my other conversion

So I have a confession. As many of you know I have recently become mildly obsessed with the music of Sara Bareilles, after months of being too cool for it.

Allow me to chronicle my inevitable conversion.

The first time I paid any attention to her was when my sister bought her “Little Voice” CD while we were at Virgin Megastore awhile back. I had just bought some old school Bob Dylan and Van Morrison albums, and was not in the mood for the next pop star. I heard the first pounding ascending bass notes of Sara’s in her famous “Love Song,” and thought “hmph, cool” but then I shrugged and put my iPod headphones on to drown out her music. I was simply not interested in what I had deemed in my snooty mind to be polished, commercialized music so I shut it out.

The next time I heard her name was Australia Day at Outback Steakhouse, when Matt was trying to explain to me why “Bubbly” by Colbie Caillat was a terrible song by comparing it to the ingenuity of “Love Song.” Honestly, other than that first G minor chord intro, I hadn’t really taken the time to listen to “Love Song” beyond that, so I kind of just stared blankly back at Matt.

This was also the evening we all watched the movie “Once” together, and Matt once again tried to convince me of the awesomeness of Love Song, which I immediately rejected, especially after Matt started pounding away on our couch pillows, playing the song on air piano.

Now allow me to say that I realize that this song has been topping the charts since last summer, but since I rarely listen to radio I was of course light years behind the rest of society in terms of popular music.

Next, I saw Sara briefly interviewed on Ellen DeGeneres’s show, although I don’t recall her playing after the interview. She didn’t seem to be a typical pop star… she seemed fairly down-to-earth and it appeared that she worked very hard to get where she was—6 years of playing out and touring before anybody took notice. She toured with Aqualung, Mika and Rocco DeLuca and the Burden. Also my sister mentioned to me that she co-headlined a tour with Jon McLaughlin, which automatically made her ten times cooler in my mind. So I started warming up, having been introduced to her tour credentials.

Finally, one evening I borrowed my sister’s car because I didn’t trust the windshield wipers on my car to handle the rain that had been falling all night. Also my dashboard light fuse was blown, which makes driving at night in the rain much scarier. Anyway, in a fit of spontaneity, I decided to take the long way home, and cranked up disc 1 in Miriam’s disc changer and it happened to be… yep, you guessed it… Sara Bareilles.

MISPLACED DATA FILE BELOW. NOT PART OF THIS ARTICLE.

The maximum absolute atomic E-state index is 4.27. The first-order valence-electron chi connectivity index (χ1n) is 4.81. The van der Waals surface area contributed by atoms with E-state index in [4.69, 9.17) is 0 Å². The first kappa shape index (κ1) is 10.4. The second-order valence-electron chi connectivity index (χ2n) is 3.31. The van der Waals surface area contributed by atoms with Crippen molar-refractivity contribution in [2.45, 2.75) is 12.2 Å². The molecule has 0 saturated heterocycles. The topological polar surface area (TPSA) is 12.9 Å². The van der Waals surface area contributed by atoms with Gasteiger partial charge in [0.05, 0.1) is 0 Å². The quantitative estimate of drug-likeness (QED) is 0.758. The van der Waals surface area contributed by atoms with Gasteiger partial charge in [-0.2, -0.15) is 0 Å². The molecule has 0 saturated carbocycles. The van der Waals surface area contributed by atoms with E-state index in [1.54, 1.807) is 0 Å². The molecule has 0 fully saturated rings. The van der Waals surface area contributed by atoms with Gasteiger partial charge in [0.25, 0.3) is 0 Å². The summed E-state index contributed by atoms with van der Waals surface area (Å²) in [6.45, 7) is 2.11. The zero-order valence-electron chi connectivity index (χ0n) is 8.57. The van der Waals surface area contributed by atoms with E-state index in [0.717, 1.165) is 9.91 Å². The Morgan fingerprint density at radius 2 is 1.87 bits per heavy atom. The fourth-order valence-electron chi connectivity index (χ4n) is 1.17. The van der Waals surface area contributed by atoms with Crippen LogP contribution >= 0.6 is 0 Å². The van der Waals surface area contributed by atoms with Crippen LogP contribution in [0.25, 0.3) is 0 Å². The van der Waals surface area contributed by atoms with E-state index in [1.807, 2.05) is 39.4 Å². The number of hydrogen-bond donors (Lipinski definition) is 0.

I could blame it on the slow and steady rain, the unexpected route through winding side streets of Orlando or the mood I was in. But whatever the reason, I was instantly converted.

I actually listened to the lyrics this time and heard the playful wit and take-charge tone of Love Song. It was empowering without feeling fake or feminist. I finally listened to her lyrics and her melodies and was blown away by their unpredictability. She had enough sass and know-how (and occasional saltiness) to be edgy, but there was still vulnerability and introspection that did not seem contrived or overdone, but playfully insightful and refreshing. The lyrics and subtle string orchestration of the song “Gravity” also got to me on an emotional level.

She tricks and melts and slides her voice over lyrics and melody with so much soul. It didn’t feel derivative or bland like so much new music these days. It seemed fresh, original and something I could track with.

Of course, then I went to the Hotel Café show @ The Parish in Austin and the rest, as they say, is history. The funny thing is, especially after a week in SXSW and hearing a lot of amazing (and not so amazing) singers, it hit me that she’s not necessarily the best vocalist out there. There are plenty of other singers out there with more range, control, technical ability, etc. You can tell she hasn’t had any formal training. But her marriage of raw vocal ability with her uncanny ability to pen the perfectly un-perfect melody and lyric is what makes her a stand-out artist, in my opinion.

Achieving that for one song is one thing. But for all 12 tracks to be strong, varied, compelling and just plain FUN to listen to takes a true artist.

That said…

I am now a bona fide Sara Bareilles fan.


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